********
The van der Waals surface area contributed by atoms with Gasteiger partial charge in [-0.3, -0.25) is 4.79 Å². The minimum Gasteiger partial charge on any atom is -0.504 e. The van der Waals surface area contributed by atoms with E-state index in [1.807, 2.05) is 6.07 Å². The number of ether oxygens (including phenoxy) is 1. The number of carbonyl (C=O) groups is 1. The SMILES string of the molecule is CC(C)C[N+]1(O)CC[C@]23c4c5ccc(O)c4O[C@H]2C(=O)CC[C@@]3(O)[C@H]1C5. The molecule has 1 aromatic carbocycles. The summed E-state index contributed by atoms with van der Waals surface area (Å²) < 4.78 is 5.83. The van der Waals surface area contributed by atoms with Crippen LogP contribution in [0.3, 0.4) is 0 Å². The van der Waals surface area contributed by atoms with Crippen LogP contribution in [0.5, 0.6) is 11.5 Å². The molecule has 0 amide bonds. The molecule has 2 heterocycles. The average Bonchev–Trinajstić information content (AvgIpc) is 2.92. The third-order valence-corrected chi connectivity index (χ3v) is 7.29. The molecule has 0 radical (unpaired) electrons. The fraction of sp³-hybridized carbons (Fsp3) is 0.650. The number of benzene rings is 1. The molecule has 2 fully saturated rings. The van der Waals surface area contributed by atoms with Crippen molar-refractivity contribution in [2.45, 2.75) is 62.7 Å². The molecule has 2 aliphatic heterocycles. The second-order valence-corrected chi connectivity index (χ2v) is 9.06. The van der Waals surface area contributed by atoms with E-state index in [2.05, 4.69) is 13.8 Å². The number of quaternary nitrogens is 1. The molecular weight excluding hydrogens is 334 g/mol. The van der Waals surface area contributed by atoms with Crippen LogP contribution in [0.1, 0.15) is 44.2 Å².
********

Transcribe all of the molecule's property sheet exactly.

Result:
The van der Waals surface area contributed by atoms with Gasteiger partial charge in [-0.3, -0.25) is 4.79 Å². The minimum Gasteiger partial charge on any atom is -0.504 e. The van der Waals surface area contributed by atoms with E-state index in [1.807, 2.05) is 6.07 Å². The number of ether oxygens (including phenoxy) is 1. The number of carbonyl (C=O) groups is 1. The SMILES string of the molecule is CC(C)C[N+]1(O)CC[C@]23c4c5ccc(O)c4O[C@H]2C(=O)CC[C@@]3(O)[C@H]1C5. The molecule has 1 aromatic carbocycles. The summed E-state index contributed by atoms with van der Waals surface area (Å²) < 4.78 is 5.83. The van der Waals surface area contributed by atoms with Crippen LogP contribution in [0.3, 0.4) is 0 Å². The van der Waals surface area contributed by atoms with Crippen LogP contribution in [0.5, 0.6) is 11.5 Å². The molecule has 0 amide bonds. The molecule has 2 heterocycles. The average Bonchev–Trinajstić information content (AvgIpc) is 2.92. The third-order valence-corrected chi connectivity index (χ3v) is 7.29. The molecule has 0 radical (unpaired) electrons. The fraction of sp³-hybridized carbons (Fsp3) is 0.650. The number of benzene rings is 1. The molecule has 2 fully saturated rings. The van der Waals surface area contributed by atoms with Crippen molar-refractivity contribution in [2.45, 2.75) is 62.7 Å². The molecule has 2 aliphatic heterocycles. The second-order valence-corrected chi connectivity index (χ2v) is 9.06. The van der Waals surface area contributed by atoms with E-state index in [2.05, 4.69) is 13.8 Å². The number of quaternary nitrogens is 1. The molecular weight excluding hydrogens is 334 g/mol. The van der Waals surface area contributed by atoms with Crippen LogP contribution in [0.1, 0.15) is 44.2 Å².